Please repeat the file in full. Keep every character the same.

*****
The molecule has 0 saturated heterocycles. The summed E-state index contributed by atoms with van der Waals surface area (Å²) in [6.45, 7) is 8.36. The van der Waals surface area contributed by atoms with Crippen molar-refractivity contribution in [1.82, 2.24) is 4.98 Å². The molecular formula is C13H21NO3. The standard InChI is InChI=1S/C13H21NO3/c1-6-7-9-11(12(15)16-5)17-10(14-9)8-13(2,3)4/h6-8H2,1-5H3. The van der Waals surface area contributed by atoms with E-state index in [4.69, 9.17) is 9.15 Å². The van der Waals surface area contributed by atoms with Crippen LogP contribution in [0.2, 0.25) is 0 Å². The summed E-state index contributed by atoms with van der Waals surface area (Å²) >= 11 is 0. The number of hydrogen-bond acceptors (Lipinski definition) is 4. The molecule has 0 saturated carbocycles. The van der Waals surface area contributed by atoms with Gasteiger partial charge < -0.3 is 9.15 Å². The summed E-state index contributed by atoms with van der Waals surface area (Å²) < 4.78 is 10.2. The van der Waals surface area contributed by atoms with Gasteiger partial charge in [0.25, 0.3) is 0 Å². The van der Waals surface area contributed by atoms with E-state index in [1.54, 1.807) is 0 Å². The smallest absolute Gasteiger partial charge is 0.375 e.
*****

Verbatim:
The molecule has 0 saturated heterocycles. The summed E-state index contributed by atoms with van der Waals surface area (Å²) in [6.45, 7) is 8.36. The van der Waals surface area contributed by atoms with Crippen molar-refractivity contribution in [1.82, 2.24) is 4.98 Å². The molecular formula is C13H21NO3. The standard InChI is InChI=1S/C13H21NO3/c1-6-7-9-11(12(15)16-5)17-10(14-9)8-13(2,3)4/h6-8H2,1-5H3. The van der Waals surface area contributed by atoms with E-state index in [4.69, 9.17) is 9.15 Å². The van der Waals surface area contributed by atoms with Crippen LogP contribution in [0.2, 0.25) is 0 Å². The summed E-state index contributed by atoms with van der Waals surface area (Å²) >= 11 is 0. The number of hydrogen-bond acceptors (Lipinski definition) is 4. The molecule has 0 saturated carbocycles. The van der Waals surface area contributed by atoms with Gasteiger partial charge < -0.3 is 9.15 Å². The summed E-state index contributed by atoms with van der Waals surface area (Å²) < 4.78 is 10.2. The van der Waals surface area contributed by atoms with Gasteiger partial charge in [0.25, 0.3) is 0 Å². The van der Waals surface area contributed by atoms with E-state index in [1.54, 1.807) is 0 Å². The smallest absolute Gasteiger partial charge is 0.375 e.